By Muhammad Amir Rana
01 January 2017
THE state’s lukewarm efforts to take up the counter-extremism fight are compounding the madressah challenge. It neither realises the scale of the challenge, nor has any clue about the problematic contours of these institutions of religious education. It perceives madressahs as a security challenge and wants to respond through curriculum reforms.
When state institutions fail to understand the nature of a challenge, they tend to propose old, traditional solutions. The same is happening in the case of madressahs. Introduce English language, mathematics and computers in madressah curriculums and that will transform the institutions. This is what the interior and religious affairs ministries recently proposed.
A review of initiatives taken under the National Action Plan to reform madressahs indicates how the state is dealing with the issue. Those spearheading NAP attached priority to regulating madressahs and gave the task to the federal interior ministry. Initially, the interior minister formed two committees for madressah regulation under his supervision. He also assigned madressah leadership the task of preparing a counter-narrative that could alienate the militants.
After holding a few meetings with madressah leaders, he shifted the ‘burden’ of regulating and reforming madressahs on to the National Counterterrorism Authority and does not appear to have inquired since about the counter-narrative project, even though religious leaders submitted an initial draft on an urgent basis. However, Nacta and the Ittehad Tanzeemat Madaaris Pakistan (ITMP), an umbrella organisation of different madressah educational boards, have prepared a new form for madressah registration. Copies have been disseminated to the provincial governments and federal security agencies for their input. This was as much as Nacta could do; implementation does not fall under its jurisdiction.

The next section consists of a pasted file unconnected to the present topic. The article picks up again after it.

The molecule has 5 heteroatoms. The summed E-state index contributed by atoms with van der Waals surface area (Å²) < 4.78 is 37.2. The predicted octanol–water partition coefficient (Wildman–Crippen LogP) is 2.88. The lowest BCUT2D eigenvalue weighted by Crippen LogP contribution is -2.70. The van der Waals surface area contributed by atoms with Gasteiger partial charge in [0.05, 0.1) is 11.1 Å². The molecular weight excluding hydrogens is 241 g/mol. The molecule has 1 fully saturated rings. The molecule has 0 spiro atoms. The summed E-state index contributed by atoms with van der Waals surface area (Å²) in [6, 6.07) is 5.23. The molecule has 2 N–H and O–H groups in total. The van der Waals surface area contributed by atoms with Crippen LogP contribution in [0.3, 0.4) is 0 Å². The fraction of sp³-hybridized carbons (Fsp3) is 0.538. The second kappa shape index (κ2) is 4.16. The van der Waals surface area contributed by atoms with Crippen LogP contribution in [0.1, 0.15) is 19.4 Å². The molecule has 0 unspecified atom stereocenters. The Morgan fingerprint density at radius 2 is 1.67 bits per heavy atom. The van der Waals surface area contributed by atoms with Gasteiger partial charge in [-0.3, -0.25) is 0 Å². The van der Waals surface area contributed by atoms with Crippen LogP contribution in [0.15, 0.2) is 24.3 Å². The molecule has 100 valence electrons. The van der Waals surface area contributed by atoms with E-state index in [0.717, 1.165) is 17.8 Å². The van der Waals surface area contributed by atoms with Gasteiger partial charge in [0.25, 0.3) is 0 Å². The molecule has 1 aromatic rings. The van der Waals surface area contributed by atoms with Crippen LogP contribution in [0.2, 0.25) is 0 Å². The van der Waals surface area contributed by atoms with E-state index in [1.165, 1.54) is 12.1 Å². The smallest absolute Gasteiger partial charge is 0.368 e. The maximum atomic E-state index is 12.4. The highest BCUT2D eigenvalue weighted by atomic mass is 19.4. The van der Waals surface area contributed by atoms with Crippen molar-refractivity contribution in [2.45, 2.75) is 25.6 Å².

It is not known whether it was a result of its understanding with the ITMP, but the government nevertheless closed 254 unregistered and suspicious madressahs in the country. Sindh took a more proactive role and introduced the Sindh Madressah Registration Bill, 2016. The bill encompasses all issues that require to be addressed by NAP concerning seminaries in Sindh.
Meanwhile, KP has allocated funds of Rs300 million for the Darul Uloom Haqqania in Akora Khattak, a madressah known for its affiliation with the Taliban and other radical groups. The provincial government claimed the madressah administration had promised to introduce reforms. However, experts disagree with the approach of funding madressahs in the hope of reform. No seminary has been given any grant by the federal government since 2002. Meanwhile, Punjab remained reluctant to take any major initiative on the madressah front.
These measures are not enough for regulating or mainstreaming religious schools; instead, they are making the issue more complex. All these actions are based on security-related perceptions of madressahs. Madressah educational boards are also not happy with government policies and the slow pace of reforms.
The madressah challenge in the country is three-fold. First, as discussed earlier, is the security, which is the state’s primary concern. The registration process — a major solution espoused by the state — can only help in identifying the topography of the religious schools in the country but it cannot completely resolve the problem.